AN 86-year-old dementia sufferer in York was conned out of nearly £80,000 in a long-running fraud by two men, a court has heard.

Ryan Rowe and Steven Wood repeatedly visited the man in Haxby and defrauded him out of his money, then roped in a York relative when the banks became suspicious of their own dealings, Teesside Crown Court was told yesterday.

Mary Wilson, 29, admitted trying to launder £2,400 and was given a four-month sentence, suspended for two years. Rowe, 21, of Spring Lane in Bickerton near Wetherby and Wood, 30, who is already in jail for another offence, will be sentenced on Thursday.

Richard Bennett, prosecuting for North Yorkshire Trading Standards, said Rowe and Wood had “repeatedly targeted elderly victims and defrauded them of substantial funds”.

They defrauded money from the Haxby man over a number of occasions, but two £17,000 cheques were then stopped by the bank.

Mr Bennett said: “As they put cheques in, the bank realised what was going on and stopped the cheques.”

Rowe and Wood then turned to other members of the family to launder the money, including single mum-of-three Mary Wilson, of Cromer Street in Clifton.

She tried to put the £2,400 cheque into her account in March 2011, but Mr Bennett said: “That cheque too was stopped by the bank. So it was an attempt. The prosecution case was she must have at least been suspicious.”

Wilson had been arrested on suspicion of money laundering in Leeds, the court heard, and she was on bail for this when Wood asked her to pay the cheque into her account.

She was later acquitted by the jury in the West Yorkshire case, but her partner was sentenced to three-and-a-half years for fraud.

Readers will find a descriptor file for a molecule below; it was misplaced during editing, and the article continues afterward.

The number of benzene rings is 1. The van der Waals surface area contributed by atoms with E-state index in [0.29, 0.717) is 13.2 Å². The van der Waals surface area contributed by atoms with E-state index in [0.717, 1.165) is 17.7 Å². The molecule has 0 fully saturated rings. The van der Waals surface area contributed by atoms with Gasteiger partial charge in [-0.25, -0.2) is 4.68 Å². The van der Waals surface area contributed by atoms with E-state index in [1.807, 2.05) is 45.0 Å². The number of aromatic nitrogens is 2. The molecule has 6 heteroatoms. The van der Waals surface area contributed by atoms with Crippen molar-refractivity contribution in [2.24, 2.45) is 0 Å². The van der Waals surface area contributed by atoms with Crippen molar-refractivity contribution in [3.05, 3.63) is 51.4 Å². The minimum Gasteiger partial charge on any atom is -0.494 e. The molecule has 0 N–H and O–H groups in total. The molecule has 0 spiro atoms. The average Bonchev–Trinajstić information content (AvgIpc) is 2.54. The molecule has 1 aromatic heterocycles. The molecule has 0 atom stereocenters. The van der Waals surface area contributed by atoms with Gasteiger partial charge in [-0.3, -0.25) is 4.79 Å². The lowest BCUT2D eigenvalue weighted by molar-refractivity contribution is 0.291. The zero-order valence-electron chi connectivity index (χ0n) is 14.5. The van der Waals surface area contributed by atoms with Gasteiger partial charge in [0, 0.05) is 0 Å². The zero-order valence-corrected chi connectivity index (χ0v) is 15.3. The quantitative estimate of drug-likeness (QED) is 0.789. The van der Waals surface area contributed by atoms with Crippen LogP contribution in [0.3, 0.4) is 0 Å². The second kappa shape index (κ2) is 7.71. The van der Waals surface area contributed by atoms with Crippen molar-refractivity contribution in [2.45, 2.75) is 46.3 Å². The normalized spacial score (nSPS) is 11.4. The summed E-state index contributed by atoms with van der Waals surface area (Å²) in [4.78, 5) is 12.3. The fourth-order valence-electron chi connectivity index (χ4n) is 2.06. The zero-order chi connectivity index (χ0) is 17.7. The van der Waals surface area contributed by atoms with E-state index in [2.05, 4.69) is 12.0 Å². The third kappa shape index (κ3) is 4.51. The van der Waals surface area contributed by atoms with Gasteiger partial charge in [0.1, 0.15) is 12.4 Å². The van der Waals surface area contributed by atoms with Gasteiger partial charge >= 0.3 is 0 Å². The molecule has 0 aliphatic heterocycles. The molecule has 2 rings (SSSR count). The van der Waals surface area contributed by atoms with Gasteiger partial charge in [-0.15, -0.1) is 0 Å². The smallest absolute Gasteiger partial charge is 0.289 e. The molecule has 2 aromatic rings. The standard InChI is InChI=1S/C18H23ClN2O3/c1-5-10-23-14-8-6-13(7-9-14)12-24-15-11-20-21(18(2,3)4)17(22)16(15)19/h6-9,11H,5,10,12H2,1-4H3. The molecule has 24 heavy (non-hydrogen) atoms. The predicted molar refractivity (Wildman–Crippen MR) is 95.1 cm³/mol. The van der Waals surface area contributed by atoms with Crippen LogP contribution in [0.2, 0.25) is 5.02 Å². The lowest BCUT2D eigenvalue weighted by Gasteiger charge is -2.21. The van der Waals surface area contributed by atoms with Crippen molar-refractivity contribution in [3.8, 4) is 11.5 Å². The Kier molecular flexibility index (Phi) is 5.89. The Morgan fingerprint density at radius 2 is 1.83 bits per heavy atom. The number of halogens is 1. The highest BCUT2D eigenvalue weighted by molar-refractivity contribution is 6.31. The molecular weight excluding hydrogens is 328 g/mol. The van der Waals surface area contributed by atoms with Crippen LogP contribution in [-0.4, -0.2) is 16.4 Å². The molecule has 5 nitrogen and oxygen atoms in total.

Wilson yesterday admitted one offence of attempting to convert criminal property yesterday.

Angus MacDonald, defending, accepted the offence crossed the custody threshold, but stressed that his client had no knowledge of how the money was raised.

Wilson, of previous good character, had got away from the other people involved in the offences by moving to York.

“This defendant in particular has a certain vulnerability which although it is a poor excuse for her actions provides an insight how she got involved,” he added.

“This has been a warning shot across the bows. She would deny any knowledge of what was going on in respect of the vulnerable victims.”

Judge Peter Armstrong told Wilson: “It’s serious enough to warrant custody if you end up cashing cheques obtained from elderly people. You might not have known the source of it, but you took the risk.”

He suspended the sentence for two years, adding: “I’m sure you won’t be foolish enough to get involved again” to which Wilson replied: “No.”

Rowe and Wood have pleaded guilty and will be sentenced on Thursday for fraud and money laundering offences.

Abigail Russell, 23, of Rockingham Street, York, who had been due to stand trial with Wilson, was cleared of all charges after the Crown offered no evidence yesterday.